Each book in this series is written as a series of letters from Uncle Eric to Chris, who could be either his niece or nephew. Each letter is reasonably brief, so students will not be overwhelmed with too much information at once. Because of this approach, he is able to write about heavy concepts in easily-digestible chunks, appropriate for all teens.
What is a model? Richard Maybury defines a model this way:
"Models are how we think, they are how we understand how the world works. As we go through life we build these very complex pictures in our mind of how the world works, and we're constantly referring back to them—matching incoming data against our models. That's how we make sense of things. One of the most important uses for models is in sorting incoming information to decide if it's important or not."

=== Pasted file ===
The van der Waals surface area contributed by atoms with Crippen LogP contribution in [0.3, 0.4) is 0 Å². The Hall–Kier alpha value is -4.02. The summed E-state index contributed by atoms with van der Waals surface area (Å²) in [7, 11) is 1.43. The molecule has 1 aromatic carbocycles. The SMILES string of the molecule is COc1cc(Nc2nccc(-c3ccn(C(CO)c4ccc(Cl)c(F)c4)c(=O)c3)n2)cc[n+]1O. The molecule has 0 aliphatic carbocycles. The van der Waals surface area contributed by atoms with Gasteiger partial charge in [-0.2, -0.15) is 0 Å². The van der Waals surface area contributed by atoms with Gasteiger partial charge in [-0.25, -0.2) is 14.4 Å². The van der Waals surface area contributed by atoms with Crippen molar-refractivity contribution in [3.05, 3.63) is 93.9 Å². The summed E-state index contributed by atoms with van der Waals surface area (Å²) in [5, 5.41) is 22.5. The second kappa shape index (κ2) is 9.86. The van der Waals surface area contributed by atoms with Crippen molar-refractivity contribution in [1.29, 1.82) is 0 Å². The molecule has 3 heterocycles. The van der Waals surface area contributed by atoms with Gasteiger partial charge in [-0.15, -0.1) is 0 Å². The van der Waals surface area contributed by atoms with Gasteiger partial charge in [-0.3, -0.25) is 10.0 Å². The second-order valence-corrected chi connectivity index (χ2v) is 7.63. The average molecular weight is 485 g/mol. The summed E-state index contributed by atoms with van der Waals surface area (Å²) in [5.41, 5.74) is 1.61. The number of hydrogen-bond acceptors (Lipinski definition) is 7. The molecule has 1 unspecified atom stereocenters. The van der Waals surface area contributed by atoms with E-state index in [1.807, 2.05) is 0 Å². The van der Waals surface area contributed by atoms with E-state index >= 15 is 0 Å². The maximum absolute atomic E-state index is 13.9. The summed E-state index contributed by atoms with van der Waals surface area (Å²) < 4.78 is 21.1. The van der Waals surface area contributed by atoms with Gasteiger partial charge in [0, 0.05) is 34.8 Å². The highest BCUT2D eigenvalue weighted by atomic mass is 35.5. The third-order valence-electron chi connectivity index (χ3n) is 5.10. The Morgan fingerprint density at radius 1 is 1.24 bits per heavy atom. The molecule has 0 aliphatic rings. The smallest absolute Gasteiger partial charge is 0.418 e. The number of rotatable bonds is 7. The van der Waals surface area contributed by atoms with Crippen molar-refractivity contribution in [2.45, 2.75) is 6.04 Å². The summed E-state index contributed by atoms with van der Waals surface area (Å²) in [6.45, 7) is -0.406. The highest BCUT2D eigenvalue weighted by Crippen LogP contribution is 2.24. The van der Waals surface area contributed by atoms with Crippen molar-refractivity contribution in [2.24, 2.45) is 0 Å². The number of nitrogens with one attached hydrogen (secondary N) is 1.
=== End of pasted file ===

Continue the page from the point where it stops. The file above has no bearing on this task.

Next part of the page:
Without models, students learn facts with no real understanding of how to apply them, or way to sort out which facts are important. As a result, the student thinks of facts as drudgery to learn, and easy to forget. Without the real lessons being learned, the student becomes vulnerable.
In these books, Maybury gives a clear overall model of how human civilization works, focusing on economics and government. He writes from a philosophical basis that is consistent in many ways with the principles of America's founders: limited government, free markets, and higher law principles. But he does not write from a Biblical perspective, so you'll want to add that dimension yourself.
While it is not necessary to read all of the "Uncle Eric" books, it is helpful to read the entire series since the ideas presented in each book are so interconnected. There is even a suggested sequence:
You can buy all eleven of these at a discount in our "Uncle Eric" Bundle. Also, almost all of them have study guides for more in-depth study of a topic.
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